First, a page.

Earlier this month, on August 2, a court in the small central-Moroccan city of Ouarzazate gave writer and philosophy professor Aziz Benhaddouch a two-month suspended sentence and a fine of 1,000 dirhams, with an additional 20,000 in reparations, on charges of “libel and defamation”:
At issue was Benhaddouch’s 2014 novel The Island of Men. According to Telquel, it centers on patriarchy, mythology, and “ghost children,” or paper children, who have birth certificates but don’t exist, and are used to secure government benefits.
An initial complaint against the novel was filed in early 2015, apparently by fellow townspeople who felt the book was about them, although Benhaddouch denied basing his novel on real-world characters, according to reports in Telquel and CNN.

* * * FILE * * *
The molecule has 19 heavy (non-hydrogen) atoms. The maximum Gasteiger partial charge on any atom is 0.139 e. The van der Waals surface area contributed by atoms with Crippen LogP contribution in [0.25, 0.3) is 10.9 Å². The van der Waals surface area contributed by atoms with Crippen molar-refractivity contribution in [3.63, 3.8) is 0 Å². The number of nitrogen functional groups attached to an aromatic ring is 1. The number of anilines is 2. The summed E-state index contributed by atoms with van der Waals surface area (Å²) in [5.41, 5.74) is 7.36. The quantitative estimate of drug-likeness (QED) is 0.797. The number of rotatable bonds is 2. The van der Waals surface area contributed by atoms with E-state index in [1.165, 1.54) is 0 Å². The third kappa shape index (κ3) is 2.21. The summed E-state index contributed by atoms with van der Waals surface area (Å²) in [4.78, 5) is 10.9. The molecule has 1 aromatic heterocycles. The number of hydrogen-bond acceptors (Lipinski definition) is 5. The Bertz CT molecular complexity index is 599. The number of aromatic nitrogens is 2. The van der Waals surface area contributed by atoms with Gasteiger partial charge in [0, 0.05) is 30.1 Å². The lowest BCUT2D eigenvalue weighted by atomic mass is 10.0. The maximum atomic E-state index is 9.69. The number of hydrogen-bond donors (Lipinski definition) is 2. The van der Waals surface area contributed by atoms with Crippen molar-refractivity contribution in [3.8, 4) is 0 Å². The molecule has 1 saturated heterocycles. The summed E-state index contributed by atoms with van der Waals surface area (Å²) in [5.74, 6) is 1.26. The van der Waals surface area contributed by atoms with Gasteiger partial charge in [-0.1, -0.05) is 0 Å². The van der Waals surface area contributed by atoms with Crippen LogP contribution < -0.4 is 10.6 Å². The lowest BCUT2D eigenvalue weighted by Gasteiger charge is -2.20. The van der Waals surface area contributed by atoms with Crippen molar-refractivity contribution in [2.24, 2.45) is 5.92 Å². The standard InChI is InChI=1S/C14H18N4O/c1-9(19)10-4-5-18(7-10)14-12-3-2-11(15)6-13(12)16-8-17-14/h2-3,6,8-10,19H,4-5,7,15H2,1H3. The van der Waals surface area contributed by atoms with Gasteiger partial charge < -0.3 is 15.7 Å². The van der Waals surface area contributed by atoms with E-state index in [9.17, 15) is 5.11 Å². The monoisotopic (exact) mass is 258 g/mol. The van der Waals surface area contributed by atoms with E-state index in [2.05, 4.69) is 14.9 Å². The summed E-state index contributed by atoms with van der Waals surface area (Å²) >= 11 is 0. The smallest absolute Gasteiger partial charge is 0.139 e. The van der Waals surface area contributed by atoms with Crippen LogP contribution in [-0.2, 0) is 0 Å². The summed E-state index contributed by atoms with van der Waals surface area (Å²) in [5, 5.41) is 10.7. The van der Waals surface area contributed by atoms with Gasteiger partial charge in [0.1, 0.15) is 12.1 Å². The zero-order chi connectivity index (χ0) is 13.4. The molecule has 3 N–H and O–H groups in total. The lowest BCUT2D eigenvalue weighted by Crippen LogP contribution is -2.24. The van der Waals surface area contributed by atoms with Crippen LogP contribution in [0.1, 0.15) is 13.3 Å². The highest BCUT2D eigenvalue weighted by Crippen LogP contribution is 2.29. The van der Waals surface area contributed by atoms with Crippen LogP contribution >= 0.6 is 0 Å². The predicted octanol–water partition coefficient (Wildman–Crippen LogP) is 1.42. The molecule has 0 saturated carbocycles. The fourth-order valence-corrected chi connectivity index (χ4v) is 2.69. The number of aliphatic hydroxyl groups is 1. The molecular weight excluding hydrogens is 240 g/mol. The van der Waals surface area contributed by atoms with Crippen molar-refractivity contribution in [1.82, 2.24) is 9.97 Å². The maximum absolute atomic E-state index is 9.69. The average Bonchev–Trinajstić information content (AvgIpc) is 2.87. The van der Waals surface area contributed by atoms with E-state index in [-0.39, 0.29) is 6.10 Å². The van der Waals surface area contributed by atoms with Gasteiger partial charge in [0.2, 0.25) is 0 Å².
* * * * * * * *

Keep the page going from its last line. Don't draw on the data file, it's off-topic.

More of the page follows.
Benhadouch lives in Taznakht, a small town near Ouarzazate.
The Middle East Monitor reported that two NGOs, the Media and Expression Liberties Organisation and House of Wisdom, “criticised the prosecution in separate statements, calling it a ‘crackdown on freedom of expression and creativity.'”
According to ArtsFreedom, Benhadouch said in a statement that “this is the first conviction of its kind against a novelist in the history of Morocco,” and felt that this decision — using press law — could set a precedent to be used against other artists.
The author, who is also a philosophy professor, is reportedly currently in Agadir, appealing the ruling.